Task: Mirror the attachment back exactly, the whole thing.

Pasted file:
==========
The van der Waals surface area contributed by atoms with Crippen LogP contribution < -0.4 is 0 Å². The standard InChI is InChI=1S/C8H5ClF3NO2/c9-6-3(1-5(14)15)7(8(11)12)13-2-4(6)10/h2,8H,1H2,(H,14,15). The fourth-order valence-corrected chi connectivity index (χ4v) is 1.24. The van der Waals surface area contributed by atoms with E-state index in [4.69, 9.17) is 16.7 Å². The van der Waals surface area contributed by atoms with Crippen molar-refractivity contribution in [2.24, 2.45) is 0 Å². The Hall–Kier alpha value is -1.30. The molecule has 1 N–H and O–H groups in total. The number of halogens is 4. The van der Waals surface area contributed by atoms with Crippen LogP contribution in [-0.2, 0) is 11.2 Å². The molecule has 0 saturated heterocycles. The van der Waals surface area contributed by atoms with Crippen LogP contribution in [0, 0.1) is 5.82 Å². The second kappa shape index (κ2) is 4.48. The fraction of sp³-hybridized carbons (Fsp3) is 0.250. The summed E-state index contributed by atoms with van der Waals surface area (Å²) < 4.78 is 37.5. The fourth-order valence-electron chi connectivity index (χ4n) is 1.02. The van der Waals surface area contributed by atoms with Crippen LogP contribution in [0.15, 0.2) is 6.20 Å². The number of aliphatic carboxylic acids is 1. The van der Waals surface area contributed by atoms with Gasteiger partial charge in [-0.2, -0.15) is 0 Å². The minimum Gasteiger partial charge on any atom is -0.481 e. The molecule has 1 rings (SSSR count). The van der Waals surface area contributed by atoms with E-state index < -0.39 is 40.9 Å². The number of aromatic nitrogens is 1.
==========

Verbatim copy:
The van der Waals surface area contributed by atoms with Crippen LogP contribution < -0.4 is 0 Å². The standard InChI is InChI=1S/C8H5ClF3NO2/c9-6-3(1-5(14)15)7(8(11)12)13-2-4(6)10/h2,8H,1H2,(H,14,15). The fourth-order valence-corrected chi connectivity index (χ4v) is 1.24. The van der Waals surface area contributed by atoms with E-state index in [4.69, 9.17) is 16.7 Å². The van der Waals surface area contributed by atoms with Crippen molar-refractivity contribution in [2.24, 2.45) is 0 Å². The Hall–Kier alpha value is -1.30. The molecule has 1 N–H and O–H groups in total. The number of halogens is 4. The van der Waals surface area contributed by atoms with Crippen LogP contribution in [-0.2, 0) is 11.2 Å². The molecule has 0 saturated heterocycles. The van der Waals surface area contributed by atoms with Crippen LogP contribution in [0, 0.1) is 5.82 Å². The second kappa shape index (κ2) is 4.48. The fraction of sp³-hybridized carbons (Fsp3) is 0.250. The summed E-state index contributed by atoms with van der Waals surface area (Å²) < 4.78 is 37.5. The fourth-order valence-electron chi connectivity index (χ4n) is 1.02. The van der Waals surface area contributed by atoms with Crippen LogP contribution in [0.15, 0.2) is 6.20 Å². The number of aliphatic carboxylic acids is 1. The van der Waals surface area contributed by atoms with Gasteiger partial charge in [-0.2, -0.15) is 0 Å². The minimum Gasteiger partial charge on any atom is -0.481 e. The molecule has 1 rings (SSSR count). The van der Waals surface area contributed by atoms with E-state index < -0.39 is 40.9 Å². The number of aromatic nitrogens is 1.